Saturday, 23 June 2012

ScotRail alcohol ban is widely welcomed


ScotRail
Anti-social behaviour fuelled by alcohol has
 no place on our trains, says ScotRail.
ScotRail's decision to ban the drinking and carrying of alcohol on its trains at night has been universally welcomed around Scotland.

The move, which comes into force on July 20, next month, aims to stop the drunken anti-social behaviour of a small minority of passengers spoiling the train journeys of the majority.

The decision follows hard on the heels of a survey of 1,000 people in Scotland who were asked whether they agreed with banning alcohol on trains at night. Some 730 people, from all sections of society - 84% - said they did.

The train operator's tough stance, following a year-long review by the company, and growing pressure from the Scottish Government, is designed to send out a clear message that anti-social behaviour at stations and on trains is unacceptable.

Steve Montgomery, ScotRail's managing director, said, "Anti-social behaviour fuelled by alcohol has no place on our trains or at stations. Customers should be able to travel in a safe and friendly environment.

He added, "It’s time to call a halt on the irresponsible minority who spoil journeys for the majority. These individuals disrupt services, abuse staff and fellow customers, and cause accidents."

Scotland's Justice Secretary Kenny MacAskill said, "We want everyone to enjoy themselves on nights out, but consideration for others is also vitally important. A journey home on a train shouldn't be a worrying or upsetting experience for any passenger.

"I welcome the decision by ScotRail to act on those concerns, which will greatly benefit and reassure responsible passengers and encourage more people to use public transport. It sends out a message loud and clear that drunken, loutish behaviour on our trains will no longer be tolerated.

"Tackling alcohol misuse is a priority for this Government and this is a development we welcome as we continue working to rebalance Scotland's damaging relationship with alcohol."

In the past six months alone, the ScotRail review uncovered at least 260 occasions when British Transport Police had to respond to drink-related incidents, an increasing number of trains delayed due to anti-social behaviour - affecting customer perceptions of the railway and damaging ScotRail’s reputation, and at least one accident a week caused by excessive alcohol.

Chief Superintendent Ellie Bird, area commander for the Scotland Area of British Transport Police, said, "Crime on Scotland’s railways is at a record low. However, combating anti-social behaviour and disruption to the rail network remains a priority for us."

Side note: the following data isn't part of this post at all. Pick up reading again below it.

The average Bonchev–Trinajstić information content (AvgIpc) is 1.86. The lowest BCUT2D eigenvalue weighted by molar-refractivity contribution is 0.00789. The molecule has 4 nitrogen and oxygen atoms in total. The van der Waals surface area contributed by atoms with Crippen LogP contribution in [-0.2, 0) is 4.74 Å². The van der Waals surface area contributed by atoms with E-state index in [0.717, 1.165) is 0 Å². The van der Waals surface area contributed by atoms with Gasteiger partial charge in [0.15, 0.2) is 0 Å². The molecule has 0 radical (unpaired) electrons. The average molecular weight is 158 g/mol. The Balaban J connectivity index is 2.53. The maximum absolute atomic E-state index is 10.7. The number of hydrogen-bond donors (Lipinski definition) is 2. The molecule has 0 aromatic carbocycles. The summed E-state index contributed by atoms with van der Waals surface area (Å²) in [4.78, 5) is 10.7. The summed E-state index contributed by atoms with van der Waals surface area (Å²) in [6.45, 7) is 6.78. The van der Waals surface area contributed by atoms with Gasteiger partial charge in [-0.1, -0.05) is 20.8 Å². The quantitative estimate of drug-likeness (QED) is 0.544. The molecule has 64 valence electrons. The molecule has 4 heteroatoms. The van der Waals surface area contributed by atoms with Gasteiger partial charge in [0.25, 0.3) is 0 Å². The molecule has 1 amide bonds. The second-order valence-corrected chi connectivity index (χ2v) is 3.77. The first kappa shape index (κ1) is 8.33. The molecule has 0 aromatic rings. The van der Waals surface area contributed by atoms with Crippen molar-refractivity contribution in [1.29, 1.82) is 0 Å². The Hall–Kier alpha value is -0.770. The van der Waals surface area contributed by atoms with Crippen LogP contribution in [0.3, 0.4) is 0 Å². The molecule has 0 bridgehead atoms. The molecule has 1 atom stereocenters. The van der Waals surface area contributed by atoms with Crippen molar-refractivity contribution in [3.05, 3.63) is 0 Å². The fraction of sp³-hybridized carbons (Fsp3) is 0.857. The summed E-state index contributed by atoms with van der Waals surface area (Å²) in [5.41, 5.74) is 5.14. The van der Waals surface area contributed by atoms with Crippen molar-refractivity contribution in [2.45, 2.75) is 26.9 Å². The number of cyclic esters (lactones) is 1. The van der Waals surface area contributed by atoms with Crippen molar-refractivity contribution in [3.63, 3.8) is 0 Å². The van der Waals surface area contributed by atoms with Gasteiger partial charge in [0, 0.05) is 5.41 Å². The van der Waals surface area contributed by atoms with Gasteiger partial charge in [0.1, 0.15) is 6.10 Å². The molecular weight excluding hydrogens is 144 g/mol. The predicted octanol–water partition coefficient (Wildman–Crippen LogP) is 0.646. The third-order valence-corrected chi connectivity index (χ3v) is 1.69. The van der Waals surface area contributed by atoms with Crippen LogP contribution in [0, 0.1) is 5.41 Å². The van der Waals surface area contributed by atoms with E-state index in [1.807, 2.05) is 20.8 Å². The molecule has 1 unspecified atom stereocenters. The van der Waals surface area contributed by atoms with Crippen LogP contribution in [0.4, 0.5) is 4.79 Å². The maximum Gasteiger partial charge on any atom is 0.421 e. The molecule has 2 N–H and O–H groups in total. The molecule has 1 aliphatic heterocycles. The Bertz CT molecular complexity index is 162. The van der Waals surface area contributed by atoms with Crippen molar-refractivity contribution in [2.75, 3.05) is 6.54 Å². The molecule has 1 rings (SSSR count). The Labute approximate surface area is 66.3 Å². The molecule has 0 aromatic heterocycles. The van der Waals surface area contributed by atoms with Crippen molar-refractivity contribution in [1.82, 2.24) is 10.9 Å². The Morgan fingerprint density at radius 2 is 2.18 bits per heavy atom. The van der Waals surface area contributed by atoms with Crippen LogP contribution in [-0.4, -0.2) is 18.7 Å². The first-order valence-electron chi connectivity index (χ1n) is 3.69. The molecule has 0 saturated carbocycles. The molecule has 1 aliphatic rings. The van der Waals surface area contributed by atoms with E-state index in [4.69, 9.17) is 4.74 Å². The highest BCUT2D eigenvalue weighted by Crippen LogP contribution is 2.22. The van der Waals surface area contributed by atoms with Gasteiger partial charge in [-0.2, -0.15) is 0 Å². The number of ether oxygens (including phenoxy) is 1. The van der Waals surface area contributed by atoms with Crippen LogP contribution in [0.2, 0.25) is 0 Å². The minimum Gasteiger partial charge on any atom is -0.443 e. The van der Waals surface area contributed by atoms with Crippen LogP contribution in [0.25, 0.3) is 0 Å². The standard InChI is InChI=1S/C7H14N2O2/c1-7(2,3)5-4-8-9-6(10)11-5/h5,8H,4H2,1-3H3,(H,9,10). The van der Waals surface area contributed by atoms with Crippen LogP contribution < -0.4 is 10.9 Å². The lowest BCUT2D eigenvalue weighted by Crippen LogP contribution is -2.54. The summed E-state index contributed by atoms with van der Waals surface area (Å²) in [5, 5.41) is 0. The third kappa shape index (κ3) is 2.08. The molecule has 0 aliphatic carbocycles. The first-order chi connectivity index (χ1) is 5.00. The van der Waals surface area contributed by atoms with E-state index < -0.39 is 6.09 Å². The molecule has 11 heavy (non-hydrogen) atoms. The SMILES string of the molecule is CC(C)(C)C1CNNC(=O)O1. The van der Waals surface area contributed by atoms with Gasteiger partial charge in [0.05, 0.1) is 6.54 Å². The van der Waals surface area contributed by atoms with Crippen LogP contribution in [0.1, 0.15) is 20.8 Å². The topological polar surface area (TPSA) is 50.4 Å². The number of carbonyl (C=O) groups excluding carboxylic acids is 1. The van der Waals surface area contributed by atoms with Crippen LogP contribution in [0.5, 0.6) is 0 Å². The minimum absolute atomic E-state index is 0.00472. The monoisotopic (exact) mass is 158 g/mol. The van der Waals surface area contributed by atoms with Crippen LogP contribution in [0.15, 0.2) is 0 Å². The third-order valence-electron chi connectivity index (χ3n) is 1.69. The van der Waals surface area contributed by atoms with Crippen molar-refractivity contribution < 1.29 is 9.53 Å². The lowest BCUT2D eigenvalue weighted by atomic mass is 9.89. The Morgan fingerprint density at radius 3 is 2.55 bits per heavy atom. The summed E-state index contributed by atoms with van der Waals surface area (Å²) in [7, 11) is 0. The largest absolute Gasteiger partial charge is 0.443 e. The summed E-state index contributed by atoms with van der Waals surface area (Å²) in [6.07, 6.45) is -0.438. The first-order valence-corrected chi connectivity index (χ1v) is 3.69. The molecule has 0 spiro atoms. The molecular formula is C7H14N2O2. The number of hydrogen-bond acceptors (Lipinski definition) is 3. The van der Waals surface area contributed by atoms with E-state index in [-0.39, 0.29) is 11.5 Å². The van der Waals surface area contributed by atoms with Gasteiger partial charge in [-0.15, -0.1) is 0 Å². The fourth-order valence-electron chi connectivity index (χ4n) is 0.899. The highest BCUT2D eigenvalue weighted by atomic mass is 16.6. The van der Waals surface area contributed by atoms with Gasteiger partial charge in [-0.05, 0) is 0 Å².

Ms Bird, who was instrumental in successfully introducing alcohol restrictions for TfL on the London Underground, added, "It is well documented that excessive alcohol consumption can be a pre-cursor to anti-social behaviour.

"The Scotland area of BTP wholeheartedly supports ScotRail’s plans and we will enforce the restrictions under the current Railway Byelaw or other legislation at our disposal.

"All passengers and rail staff have the right to travel unhindered and without the threat of encountering any kind of criminality. The enhanced restrictions will go a long way to helping reducing the opportunity for disruption.

"The consumption of alcohol is prohibited on other forms of public transport, such as buses, and trains should be no different."

The ban will run from 9pm to 10am although it will not affect the overnight Caledonian Sleeper train to and from London.

ScotRail will now launch a four-week campaign to make customers aware of the impending ban, to be followed by a fortnight-long ‘softly, softly’ stance.

BTP has also pledged to enhance its station and on-train patrols during the initial phases of the campaign to mitigate the possibility of staff assaults and other offences.

ScotRail stressed that customers' bags will not be searched before or during their journeys. 'Last orders' will apply on trains with catering services. Alcohol will not be sold from 8.30pm and customers will be asked to finish any alcoholic drinks by 9pm.

BTP will be alerted if passengers refuse to leave after being declined access to trains or if behaviour causes concern to train crew or customers during a journey.

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